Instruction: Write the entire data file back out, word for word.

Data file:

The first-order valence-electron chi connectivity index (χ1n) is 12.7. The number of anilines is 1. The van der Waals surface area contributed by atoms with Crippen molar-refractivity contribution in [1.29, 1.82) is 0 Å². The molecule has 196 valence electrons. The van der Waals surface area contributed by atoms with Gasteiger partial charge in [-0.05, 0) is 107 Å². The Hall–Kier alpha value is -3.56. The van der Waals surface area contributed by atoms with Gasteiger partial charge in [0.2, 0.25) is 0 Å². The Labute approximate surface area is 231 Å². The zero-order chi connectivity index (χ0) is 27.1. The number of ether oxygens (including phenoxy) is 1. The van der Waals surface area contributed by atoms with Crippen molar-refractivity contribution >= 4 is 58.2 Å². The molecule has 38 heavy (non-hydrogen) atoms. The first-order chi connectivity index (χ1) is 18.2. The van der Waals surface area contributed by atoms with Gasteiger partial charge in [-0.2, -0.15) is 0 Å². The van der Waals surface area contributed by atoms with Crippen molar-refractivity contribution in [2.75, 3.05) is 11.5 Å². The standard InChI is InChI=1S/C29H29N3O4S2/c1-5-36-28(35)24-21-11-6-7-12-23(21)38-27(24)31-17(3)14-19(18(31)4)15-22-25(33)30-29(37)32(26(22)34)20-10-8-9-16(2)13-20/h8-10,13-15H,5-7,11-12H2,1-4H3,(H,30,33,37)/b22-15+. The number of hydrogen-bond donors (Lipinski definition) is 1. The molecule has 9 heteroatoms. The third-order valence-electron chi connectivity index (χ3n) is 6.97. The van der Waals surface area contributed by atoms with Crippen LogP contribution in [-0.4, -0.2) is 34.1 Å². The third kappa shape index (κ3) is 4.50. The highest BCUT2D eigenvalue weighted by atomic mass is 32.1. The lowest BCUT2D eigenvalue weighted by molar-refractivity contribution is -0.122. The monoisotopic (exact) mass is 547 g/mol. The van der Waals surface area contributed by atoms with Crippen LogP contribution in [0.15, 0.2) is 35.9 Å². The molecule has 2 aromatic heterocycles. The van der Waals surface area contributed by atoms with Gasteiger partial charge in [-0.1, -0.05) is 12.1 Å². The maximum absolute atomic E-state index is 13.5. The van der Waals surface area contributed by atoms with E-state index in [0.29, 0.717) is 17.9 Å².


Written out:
The first-order valence-electron chi connectivity index (χ1n) is 12.7. The number of anilines is 1. The van der Waals surface area contributed by atoms with Crippen molar-refractivity contribution in [1.29, 1.82) is 0 Å². The molecule has 196 valence electrons. The van der Waals surface area contributed by atoms with Gasteiger partial charge in [-0.05, 0) is 107 Å². The Hall–Kier alpha value is -3.56. The van der Waals surface area contributed by atoms with Gasteiger partial charge in [0.2, 0.25) is 0 Å². The Labute approximate surface area is 231 Å². The zero-order chi connectivity index (χ0) is 27.1. The number of ether oxygens (including phenoxy) is 1. The van der Waals surface area contributed by atoms with Crippen molar-refractivity contribution >= 4 is 58.2 Å². The molecule has 38 heavy (non-hydrogen) atoms. The first-order chi connectivity index (χ1) is 18.2. The van der Waals surface area contributed by atoms with Gasteiger partial charge in [-0.2, -0.15) is 0 Å². The van der Waals surface area contributed by atoms with Crippen molar-refractivity contribution in [2.75, 3.05) is 11.5 Å². The standard InChI is InChI=1S/C29H29N3O4S2/c1-5-36-28(35)24-21-11-6-7-12-23(21)38-27(24)31-17(3)14-19(18(31)4)15-22-25(33)30-29(37)32(26(22)34)20-10-8-9-16(2)13-20/h8-10,13-15H,5-7,11-12H2,1-4H3,(H,30,33,37)/b22-15+. The number of hydrogen-bond donors (Lipinski definition) is 1. The molecule has 9 heteroatoms. The third-order valence-electron chi connectivity index (χ3n) is 6.97. The van der Waals surface area contributed by atoms with Crippen LogP contribution in [-0.4, -0.2) is 34.1 Å². The third kappa shape index (κ3) is 4.50. The highest BCUT2D eigenvalue weighted by atomic mass is 32.1. The lowest BCUT2D eigenvalue weighted by molar-refractivity contribution is -0.122. The monoisotopic (exact) mass is 547 g/mol. The van der Waals surface area contributed by atoms with Crippen LogP contribution in [0.15, 0.2) is 35.9 Å². The molecule has 2 aromatic heterocycles. The van der Waals surface area contributed by atoms with Gasteiger partial charge in [-0.1, -0.05) is 12.1 Å². The maximum absolute atomic E-state index is 13.5. The van der Waals surface area contributed by atoms with E-state index in [0.29, 0.717) is 17.9 Å².